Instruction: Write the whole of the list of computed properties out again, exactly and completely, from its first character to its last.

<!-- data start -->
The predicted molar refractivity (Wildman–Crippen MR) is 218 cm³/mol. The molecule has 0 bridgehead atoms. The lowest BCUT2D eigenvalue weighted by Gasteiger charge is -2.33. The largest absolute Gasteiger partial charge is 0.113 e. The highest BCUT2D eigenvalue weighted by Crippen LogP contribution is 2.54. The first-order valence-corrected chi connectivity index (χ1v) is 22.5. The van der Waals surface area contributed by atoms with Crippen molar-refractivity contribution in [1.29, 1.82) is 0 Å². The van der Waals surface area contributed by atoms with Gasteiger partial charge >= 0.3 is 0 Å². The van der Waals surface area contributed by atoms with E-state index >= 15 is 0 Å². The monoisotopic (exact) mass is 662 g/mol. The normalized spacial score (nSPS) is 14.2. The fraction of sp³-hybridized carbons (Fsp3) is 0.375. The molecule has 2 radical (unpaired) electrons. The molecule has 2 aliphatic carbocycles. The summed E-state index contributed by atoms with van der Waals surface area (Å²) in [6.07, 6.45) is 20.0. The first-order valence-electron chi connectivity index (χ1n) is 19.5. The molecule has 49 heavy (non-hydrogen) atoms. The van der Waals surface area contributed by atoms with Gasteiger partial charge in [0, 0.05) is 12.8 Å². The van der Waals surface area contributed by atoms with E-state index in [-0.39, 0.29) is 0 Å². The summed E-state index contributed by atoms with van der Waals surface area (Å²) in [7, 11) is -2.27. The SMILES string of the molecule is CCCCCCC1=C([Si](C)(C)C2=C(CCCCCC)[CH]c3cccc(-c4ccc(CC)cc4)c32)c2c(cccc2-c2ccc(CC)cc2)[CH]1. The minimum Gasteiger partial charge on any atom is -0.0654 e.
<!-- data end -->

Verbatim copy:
The predicted molar refractivity (Wildman–Crippen MR) is 218 cm³/mol. The molecule has 0 bridgehead atoms. The lowest BCUT2D eigenvalue weighted by Gasteiger charge is -2.33. The largest absolute Gasteiger partial charge is 0.113 e. The highest BCUT2D eigenvalue weighted by Crippen LogP contribution is 2.54. The first-order valence-corrected chi connectivity index (χ1v) is 22.5. The van der Waals surface area contributed by atoms with Crippen molar-refractivity contribution in [1.29, 1.82) is 0 Å². The van der Waals surface area contributed by atoms with Gasteiger partial charge >= 0.3 is 0 Å². The van der Waals surface area contributed by atoms with E-state index >= 15 is 0 Å². The monoisotopic (exact) mass is 662 g/mol. The normalized spacial score (nSPS) is 14.2. The fraction of sp³-hybridized carbons (Fsp3) is 0.375. The molecule has 2 radical (unpaired) electrons. The molecule has 2 aliphatic carbocycles. The summed E-state index contributed by atoms with van der Waals surface area (Å²) in [6.07, 6.45) is 20.0. The first-order valence-electron chi connectivity index (χ1n) is 19.5. The molecule has 49 heavy (non-hydrogen) atoms. The van der Waals surface area contributed by atoms with Gasteiger partial charge in [0, 0.05) is 12.8 Å². The van der Waals surface area contributed by atoms with E-state index in [-0.39, 0.29) is 0 Å². The summed E-state index contributed by atoms with van der Waals surface area (Å²) in [7, 11) is -2.27. The SMILES string of the molecule is CCCCCCC1=C([Si](C)(C)C2=C(CCCCCC)[CH]c3cccc(-c4ccc(CC)cc4)c32)c2c(cccc2-c2ccc(CC)cc2)[CH]1. The minimum Gasteiger partial charge on any atom is -0.0654 e.